AIC Hosts Symposium to Focus on Diversity in Park
Civil rights leaders, community activists, social scientists to participate
Civil rights leaders, community activists, social scientists and others will gather at ESF's Newcomb Campus Aug. 16 to discuss the need to broaden diversity in race, ethnicity, sexual orientation and gender identity among this enormous park's residents and visitors.
A symposium titled Toward a More Diverse Adirondacks will feature an entire day of discussion about challenges to, and opportunities for, widening the pool of people who use, enjoy and care about the future of the largest park in the contiguous United States.
The daylong event is slated for Saturday, Aug. 16, at the Adirondack Interpretive Center. The conference will explore appropriate and effective approaches to attracting new Adirondack enthusiasts and raising the awareness of these issues and opportunities for those who already love the Adirondack Park.
Participants will include social-justice activist, Adirondack native and seasonal resident Alice P. Green of Albany; Capital District outdoor educator Brother Yusuf Burgess; corporate diversity educator Brian McNaught; teacher, writer and social activist Pete Nelson; and multicultural travel writer/blogger Carol Cain; as well as representatives from a variety of Adirondack not-for-profit organizations.
Keynote speaker Amy Godine will discuss how historic accounts of life in the park have affected its diversity as well as public perceptions of who belongs here.
Registration begins at 8 a.m. with a welcome at 8:30 a.m. Programming runs through the day until closing remarks at 4:45 p.m. and a reception at 5 p.m.
Registration ($20) is available online at the link above; participants can register by phone via the Adirondack Interpretive Center at 518-582-2000, or email email@example.com. The registration fee includes lunch and the reception.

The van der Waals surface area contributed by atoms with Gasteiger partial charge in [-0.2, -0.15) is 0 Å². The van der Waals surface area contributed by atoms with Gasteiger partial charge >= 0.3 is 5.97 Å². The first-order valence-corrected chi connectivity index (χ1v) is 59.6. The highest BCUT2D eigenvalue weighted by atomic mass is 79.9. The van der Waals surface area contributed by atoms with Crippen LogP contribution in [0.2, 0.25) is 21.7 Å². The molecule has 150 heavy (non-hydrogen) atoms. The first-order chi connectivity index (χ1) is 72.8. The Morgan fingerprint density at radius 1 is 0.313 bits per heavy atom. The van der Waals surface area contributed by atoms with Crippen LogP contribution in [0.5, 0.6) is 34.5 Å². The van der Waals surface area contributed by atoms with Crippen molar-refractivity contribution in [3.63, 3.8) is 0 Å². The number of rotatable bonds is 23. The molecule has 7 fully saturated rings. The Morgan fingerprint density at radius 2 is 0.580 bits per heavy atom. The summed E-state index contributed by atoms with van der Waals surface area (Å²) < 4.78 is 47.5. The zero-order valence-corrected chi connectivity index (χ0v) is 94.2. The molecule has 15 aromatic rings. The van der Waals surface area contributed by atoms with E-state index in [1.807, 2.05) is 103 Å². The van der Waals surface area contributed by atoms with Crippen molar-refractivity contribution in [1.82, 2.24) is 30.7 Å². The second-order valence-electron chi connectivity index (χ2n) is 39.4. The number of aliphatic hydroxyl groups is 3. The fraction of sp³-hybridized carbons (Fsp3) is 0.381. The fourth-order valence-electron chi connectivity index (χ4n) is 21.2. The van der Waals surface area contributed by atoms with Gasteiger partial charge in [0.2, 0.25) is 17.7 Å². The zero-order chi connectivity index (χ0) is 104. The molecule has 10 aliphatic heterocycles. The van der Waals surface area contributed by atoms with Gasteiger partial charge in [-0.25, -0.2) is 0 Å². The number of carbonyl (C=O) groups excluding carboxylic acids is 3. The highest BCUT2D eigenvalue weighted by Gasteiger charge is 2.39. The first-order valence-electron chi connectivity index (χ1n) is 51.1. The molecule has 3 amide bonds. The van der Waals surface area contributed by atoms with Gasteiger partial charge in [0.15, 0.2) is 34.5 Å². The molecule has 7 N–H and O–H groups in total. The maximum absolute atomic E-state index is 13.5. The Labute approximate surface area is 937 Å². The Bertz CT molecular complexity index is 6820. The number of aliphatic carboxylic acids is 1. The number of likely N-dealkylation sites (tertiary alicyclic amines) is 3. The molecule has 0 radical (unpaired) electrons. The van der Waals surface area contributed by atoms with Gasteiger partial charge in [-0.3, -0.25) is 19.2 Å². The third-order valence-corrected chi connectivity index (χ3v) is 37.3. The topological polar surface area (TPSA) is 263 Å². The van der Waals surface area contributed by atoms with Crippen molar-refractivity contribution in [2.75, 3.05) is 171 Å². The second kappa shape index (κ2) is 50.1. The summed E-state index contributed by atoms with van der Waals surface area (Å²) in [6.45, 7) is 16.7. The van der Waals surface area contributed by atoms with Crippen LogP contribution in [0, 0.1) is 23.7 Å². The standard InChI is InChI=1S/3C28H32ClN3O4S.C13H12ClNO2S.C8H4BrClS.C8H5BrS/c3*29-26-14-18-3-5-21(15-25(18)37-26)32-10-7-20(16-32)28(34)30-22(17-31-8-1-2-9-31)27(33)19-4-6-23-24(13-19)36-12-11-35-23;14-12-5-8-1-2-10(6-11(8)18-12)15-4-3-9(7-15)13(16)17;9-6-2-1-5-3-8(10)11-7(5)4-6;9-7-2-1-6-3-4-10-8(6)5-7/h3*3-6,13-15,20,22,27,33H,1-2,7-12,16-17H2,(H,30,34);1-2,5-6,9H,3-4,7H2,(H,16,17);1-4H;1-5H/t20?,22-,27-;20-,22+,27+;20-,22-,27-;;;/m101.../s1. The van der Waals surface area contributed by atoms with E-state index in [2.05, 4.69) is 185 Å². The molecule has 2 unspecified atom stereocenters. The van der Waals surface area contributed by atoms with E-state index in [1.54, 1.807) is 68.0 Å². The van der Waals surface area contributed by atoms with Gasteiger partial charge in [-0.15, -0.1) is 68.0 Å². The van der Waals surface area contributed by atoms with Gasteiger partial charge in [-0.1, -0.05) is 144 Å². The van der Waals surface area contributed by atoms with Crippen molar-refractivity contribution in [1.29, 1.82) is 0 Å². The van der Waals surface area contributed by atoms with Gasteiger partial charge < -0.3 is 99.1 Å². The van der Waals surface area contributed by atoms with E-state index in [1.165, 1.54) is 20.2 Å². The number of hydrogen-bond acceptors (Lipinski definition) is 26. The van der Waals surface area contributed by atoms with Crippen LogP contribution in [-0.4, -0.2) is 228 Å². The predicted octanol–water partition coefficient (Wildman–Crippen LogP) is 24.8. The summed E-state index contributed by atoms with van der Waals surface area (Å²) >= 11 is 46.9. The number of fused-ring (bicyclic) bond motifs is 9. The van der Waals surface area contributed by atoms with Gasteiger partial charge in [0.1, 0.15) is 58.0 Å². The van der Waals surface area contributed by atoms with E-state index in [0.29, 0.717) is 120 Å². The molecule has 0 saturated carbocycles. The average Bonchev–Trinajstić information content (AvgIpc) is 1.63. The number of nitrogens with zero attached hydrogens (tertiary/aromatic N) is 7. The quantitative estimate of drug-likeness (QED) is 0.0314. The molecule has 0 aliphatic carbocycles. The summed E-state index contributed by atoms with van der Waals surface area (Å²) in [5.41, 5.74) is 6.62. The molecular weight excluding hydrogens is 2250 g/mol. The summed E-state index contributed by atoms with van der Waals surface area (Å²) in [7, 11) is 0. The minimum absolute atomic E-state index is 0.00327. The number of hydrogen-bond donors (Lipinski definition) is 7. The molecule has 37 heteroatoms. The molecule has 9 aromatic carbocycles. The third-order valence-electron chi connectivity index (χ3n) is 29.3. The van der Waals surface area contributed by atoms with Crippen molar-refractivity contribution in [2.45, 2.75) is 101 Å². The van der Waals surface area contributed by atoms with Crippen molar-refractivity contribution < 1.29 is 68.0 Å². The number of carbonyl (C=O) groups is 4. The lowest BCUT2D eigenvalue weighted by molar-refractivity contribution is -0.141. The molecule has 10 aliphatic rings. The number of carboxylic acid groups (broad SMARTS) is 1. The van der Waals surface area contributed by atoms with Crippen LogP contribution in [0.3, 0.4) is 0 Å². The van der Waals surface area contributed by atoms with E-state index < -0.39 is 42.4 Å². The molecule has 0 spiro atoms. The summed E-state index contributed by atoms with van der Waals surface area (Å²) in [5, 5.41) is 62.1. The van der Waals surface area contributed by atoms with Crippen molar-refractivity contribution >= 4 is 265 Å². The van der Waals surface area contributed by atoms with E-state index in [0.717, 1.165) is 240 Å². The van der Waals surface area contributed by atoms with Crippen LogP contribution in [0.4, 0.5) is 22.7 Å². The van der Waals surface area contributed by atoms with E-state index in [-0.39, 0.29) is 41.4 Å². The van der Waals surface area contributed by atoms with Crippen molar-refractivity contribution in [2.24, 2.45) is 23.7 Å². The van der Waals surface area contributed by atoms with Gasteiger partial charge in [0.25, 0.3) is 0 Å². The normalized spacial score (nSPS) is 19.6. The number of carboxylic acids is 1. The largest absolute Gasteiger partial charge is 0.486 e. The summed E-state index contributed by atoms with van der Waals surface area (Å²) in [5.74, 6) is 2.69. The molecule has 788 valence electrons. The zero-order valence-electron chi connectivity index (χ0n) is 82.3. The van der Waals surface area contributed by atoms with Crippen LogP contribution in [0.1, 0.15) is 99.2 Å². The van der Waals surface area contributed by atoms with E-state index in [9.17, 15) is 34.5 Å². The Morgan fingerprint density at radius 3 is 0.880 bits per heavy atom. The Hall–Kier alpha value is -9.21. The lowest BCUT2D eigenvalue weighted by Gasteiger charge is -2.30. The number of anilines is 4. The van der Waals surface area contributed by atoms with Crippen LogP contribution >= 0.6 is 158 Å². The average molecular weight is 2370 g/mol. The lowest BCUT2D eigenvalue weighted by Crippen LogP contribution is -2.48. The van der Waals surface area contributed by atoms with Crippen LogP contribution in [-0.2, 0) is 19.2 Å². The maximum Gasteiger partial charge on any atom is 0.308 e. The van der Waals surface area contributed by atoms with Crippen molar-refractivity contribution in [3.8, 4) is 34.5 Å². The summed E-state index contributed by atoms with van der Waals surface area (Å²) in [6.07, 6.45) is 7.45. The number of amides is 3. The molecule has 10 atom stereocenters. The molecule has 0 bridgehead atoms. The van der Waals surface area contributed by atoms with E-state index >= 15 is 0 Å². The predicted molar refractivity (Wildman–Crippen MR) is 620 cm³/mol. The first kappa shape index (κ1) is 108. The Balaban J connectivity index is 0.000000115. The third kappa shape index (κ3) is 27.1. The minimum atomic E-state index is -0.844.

Encompassing 9,300 square miles, the Adirondack Park is as big as the state of Vermont. Unlike most parks, it is designed to incorporate dozens of rural communities as well as commercial timberlands, farms and homes, which sit alongside millions of acres of state-protected, "forever wild" public forests. It is one of the only parks in the world where society is designed to live in harmony with nature.
The Adirondack Park's year-round population is fewer than 135,000 people, or about one-quarter of Vermont's. More than 90 percent of the park's population is white, as are a vast majority of visitors.
"Whether your primary interest is in the Adirondack Park's wild places or its rural communities, we need to broaden and diversify the group of people who care about this place," said Nelson, a frequent contributor to the "Adirondack Almanack" on the subject of diversity. "The racial and ethnic make-up of New York and the nation are changing much more rapidly than rural areas like the Adirondack Park. If the park's base of support doesn't change with the rest of New York, public attention and money will go elsewhere."
"In our reality of climate change and growing cities, it is important that our inner-city youth have an opportunity to bond with the natural world to learn to love it, before being asked to heal its wounds," said Burgess, director of the Youth Ed-Venture & Nature Network and board member of John Brown Lives!